Competing interests

The author(s) declare that they have no competing interests.

Authors’ contributions

Drs. Voigt, Jordan, Sippel and Amoury equally contributed to the diagnosis and treatment of the patient, and contributed to drafting and revising the manuscript. Prof. Schmoll and Dr. Wolf critically revised the manuscript and gave final approval for publication.


Written informed consent was obtained from the patient’s next-of-kin for publication of this case report and accompanying images. A copy of the written consent is available for review by the Editor-in-Chief of this journal.


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May is National Celiac Awareness Month. For more information on this topic:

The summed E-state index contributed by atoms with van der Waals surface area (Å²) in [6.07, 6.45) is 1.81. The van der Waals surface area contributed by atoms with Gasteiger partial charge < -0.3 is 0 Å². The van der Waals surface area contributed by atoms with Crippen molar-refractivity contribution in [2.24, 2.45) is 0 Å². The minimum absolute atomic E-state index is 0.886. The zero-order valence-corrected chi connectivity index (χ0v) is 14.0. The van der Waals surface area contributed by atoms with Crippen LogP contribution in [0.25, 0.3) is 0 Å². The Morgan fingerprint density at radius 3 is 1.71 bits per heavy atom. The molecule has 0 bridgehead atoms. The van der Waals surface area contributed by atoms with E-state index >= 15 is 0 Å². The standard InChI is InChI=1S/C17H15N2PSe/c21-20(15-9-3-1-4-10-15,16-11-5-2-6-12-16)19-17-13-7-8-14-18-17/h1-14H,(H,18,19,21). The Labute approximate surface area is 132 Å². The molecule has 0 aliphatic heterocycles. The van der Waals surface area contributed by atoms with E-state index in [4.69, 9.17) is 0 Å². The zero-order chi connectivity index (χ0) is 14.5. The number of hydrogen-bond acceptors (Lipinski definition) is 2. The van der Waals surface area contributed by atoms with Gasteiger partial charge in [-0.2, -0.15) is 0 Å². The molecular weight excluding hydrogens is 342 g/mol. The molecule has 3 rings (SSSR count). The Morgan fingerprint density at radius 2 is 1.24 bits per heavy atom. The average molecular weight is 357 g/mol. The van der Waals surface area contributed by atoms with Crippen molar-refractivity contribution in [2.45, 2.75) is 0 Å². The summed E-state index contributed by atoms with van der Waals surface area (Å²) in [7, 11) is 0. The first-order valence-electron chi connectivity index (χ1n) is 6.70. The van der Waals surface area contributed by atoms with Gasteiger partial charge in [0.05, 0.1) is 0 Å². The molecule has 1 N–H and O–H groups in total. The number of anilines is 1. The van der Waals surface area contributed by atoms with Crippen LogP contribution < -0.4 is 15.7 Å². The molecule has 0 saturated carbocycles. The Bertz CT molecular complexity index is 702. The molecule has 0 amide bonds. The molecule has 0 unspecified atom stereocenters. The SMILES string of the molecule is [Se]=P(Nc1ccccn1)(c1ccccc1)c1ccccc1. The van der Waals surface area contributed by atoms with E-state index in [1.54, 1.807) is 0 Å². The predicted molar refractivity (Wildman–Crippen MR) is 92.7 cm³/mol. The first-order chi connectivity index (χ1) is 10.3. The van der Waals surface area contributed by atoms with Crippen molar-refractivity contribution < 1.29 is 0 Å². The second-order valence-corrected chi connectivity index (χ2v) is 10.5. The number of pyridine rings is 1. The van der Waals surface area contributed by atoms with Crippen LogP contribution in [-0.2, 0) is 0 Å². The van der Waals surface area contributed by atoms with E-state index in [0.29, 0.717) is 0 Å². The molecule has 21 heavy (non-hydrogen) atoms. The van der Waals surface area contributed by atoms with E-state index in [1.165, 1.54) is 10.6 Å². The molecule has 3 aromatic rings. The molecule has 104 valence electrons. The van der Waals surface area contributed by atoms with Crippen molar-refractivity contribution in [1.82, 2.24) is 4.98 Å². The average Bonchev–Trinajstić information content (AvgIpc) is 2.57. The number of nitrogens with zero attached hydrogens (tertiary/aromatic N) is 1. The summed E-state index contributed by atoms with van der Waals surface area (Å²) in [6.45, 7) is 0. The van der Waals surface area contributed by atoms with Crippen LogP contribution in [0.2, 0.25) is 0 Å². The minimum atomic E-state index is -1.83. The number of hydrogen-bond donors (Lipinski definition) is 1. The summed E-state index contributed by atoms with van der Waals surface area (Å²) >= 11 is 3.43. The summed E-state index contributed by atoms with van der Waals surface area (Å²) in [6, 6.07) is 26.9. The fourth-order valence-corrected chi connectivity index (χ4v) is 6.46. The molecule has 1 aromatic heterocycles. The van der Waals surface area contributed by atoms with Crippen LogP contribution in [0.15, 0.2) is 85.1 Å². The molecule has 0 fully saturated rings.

1Department of Hematology/Oncology, Martin-Luther-University, Halle-Wittenberg, 06120 Halle/Saale, Germany

2Emergency Care Unit, Martin-Luther-University, Halle-Wittenberg, 06120 Halle/Saale, Germany

Journal of Medical Case Reports 2008, 2:96doi:10.1186/1752-1947-2-96

The electronic version of this article is the complete one and can be found online at:

Received: 29 May 2007, Accepted: 1 April 2008, Published 1 April 2008

© 2008 Voigt et al; licensee BioMed Central Ltd.